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On Air: The Official Blog of WSJU Sports

Washington Nationals rookie phenom Stephen Strasburg has come out of the gate here in his first year, living up to the astronomical hype that welcomed him. Posting a 2.45 ERA and 53 strikeouts in just 6 starts and 36.2 innings pitched, he has put himself in prime position to win Rookie of the Year if he keeps this pace.

But, below the surface, the Strasburg tale is a cautionary one. Many pitchers before him have gotten off to fantastic starts in their career, only to find struggles and/or injury down the road.

In the last decade or so, a few names come to mind. Kerry Wood, after winning the Rookie of the Year with the Cubs in 1998, has never lived up to the multiple-Cy-Young hype that surrounded him early in his career. Despite his resurgence the past few years as a solid closer for the Cubs and Indians, many still wonder what he could have been, had a series of elbow and arm problems limited his growth and success at the Major League level.

In a second stroke of bad luck in the Cubs organization,the early 2000s brought the rise and fall of young Mark Prior. After winning 18 games and finishing the season with a 2.43 ERA in 2003, injuries cut his career short at age 25.

Unfortunately, there are many similarities between Prior and Strasburg, many of which are hard to ignore. Both armed with fastballs near 100mph and killer breaking pitches, they used their repitoire to strike out a lot of batters. In Prior’s break-out season of 2003, he struck out 245 batters in 211.1 innings. Right now, if Strasburg throws that many innings, he’d end up with over 300 K’s, but expect the Nationals to take their time with the coveted arm of this flame-throwing 21 year old.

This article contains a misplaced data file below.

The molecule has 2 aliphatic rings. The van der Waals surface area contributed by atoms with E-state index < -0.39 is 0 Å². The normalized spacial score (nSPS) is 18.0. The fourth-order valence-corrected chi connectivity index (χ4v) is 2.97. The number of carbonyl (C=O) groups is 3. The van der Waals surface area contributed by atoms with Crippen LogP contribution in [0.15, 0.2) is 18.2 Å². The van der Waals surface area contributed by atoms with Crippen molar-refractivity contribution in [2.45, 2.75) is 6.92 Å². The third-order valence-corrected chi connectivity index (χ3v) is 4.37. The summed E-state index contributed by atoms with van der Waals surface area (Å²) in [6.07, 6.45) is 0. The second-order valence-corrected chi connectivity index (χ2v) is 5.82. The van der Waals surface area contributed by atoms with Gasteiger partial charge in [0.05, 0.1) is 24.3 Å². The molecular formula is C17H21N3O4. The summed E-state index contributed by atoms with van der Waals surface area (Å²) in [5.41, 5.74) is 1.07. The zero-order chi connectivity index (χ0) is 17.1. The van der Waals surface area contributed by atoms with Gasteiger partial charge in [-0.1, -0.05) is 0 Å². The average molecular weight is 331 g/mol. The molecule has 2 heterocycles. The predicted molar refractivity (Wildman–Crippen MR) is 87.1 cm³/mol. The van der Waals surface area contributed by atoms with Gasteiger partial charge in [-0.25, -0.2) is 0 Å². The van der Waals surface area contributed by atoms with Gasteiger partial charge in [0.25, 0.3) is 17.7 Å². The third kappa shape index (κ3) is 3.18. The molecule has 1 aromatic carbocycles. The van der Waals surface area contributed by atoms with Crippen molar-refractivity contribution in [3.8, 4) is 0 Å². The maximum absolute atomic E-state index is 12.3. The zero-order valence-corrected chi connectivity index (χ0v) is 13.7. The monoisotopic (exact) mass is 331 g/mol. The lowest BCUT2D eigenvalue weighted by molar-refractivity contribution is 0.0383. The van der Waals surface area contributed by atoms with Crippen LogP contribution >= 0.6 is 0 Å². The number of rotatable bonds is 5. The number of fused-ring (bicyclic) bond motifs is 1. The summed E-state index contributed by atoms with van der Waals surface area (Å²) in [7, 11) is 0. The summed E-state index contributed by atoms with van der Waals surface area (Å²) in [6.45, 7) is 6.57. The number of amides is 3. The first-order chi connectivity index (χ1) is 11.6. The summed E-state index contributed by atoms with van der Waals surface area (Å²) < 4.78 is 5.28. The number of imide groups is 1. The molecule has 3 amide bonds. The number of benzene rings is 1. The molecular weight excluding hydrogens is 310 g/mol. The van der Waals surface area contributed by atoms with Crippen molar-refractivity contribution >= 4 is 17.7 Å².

So what is to be learned? A combination of things, some of which have become cliched in the past few years.

Firstly, save his arm.

There is a correct and an incorrect way to go about that, though. What the Yankees have attempted to do with Joba Chamberlain has turned out to be a disaster. Stretching out and shortening his arm has done nothing but put him back in the bullpen where he probably should have been all along.

Thus far, it seems the Nationals have it right. In six starts, Strasburg has thrown just over 36 innings, or 6 innings per start. That is smart on their part because, at 21 years old, it is a long career that lies in front of him and, in a crowded NL East, it doesn’t seem the Nats are going anywhere this season.

The second aspect to look at is the hype and exposure he’s endured so far and will in the future. Every one of his first six starts has been nationally televised, he has been on Letterman, and he is a constant talking point on television and radio broadcasts across the country. To me, he seems seasoned enough with the media and being a star at every level to handle it, but he is only six starts into what is hopefully a long career for him.

Until we can tell for sure what exactly will come of him, enjoy his fastball, if you can see it, and his curve, if you can follow it.

-Dan Martin


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